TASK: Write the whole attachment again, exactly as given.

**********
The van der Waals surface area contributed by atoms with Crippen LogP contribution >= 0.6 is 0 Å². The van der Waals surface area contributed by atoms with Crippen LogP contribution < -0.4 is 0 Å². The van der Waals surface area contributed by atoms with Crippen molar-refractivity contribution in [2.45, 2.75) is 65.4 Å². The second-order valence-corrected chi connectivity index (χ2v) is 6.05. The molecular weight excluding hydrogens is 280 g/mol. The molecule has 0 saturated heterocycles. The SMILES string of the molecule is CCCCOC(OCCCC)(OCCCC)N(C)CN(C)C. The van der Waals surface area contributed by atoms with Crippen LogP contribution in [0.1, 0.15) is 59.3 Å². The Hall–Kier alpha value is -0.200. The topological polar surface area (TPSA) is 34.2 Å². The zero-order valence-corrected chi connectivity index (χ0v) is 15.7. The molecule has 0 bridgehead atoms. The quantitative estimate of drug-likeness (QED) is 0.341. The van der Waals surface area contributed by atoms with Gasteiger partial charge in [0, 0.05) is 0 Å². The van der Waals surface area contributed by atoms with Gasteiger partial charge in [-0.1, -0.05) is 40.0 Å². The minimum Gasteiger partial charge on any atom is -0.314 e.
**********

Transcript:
The van der Waals surface area contributed by atoms with Crippen LogP contribution >= 0.6 is 0 Å². The van der Waals surface area contributed by atoms with Crippen LogP contribution < -0.4 is 0 Å². The van der Waals surface area contributed by atoms with Crippen molar-refractivity contribution in [2.45, 2.75) is 65.4 Å². The second-order valence-corrected chi connectivity index (χ2v) is 6.05. The molecular weight excluding hydrogens is 280 g/mol. The molecule has 0 saturated heterocycles. The SMILES string of the molecule is CCCCOC(OCCCC)(OCCCC)N(C)CN(C)C. The van der Waals surface area contributed by atoms with Crippen LogP contribution in [0.1, 0.15) is 59.3 Å². The Hall–Kier alpha value is -0.200. The topological polar surface area (TPSA) is 34.2 Å². The zero-order valence-corrected chi connectivity index (χ0v) is 15.7. The molecule has 0 bridgehead atoms. The quantitative estimate of drug-likeness (QED) is 0.341. The van der Waals surface area contributed by atoms with Gasteiger partial charge in [0, 0.05) is 0 Å². The van der Waals surface area contributed by atoms with Gasteiger partial charge in [-0.1, -0.05) is 40.0 Å². The minimum Gasteiger partial charge on any atom is -0.314 e.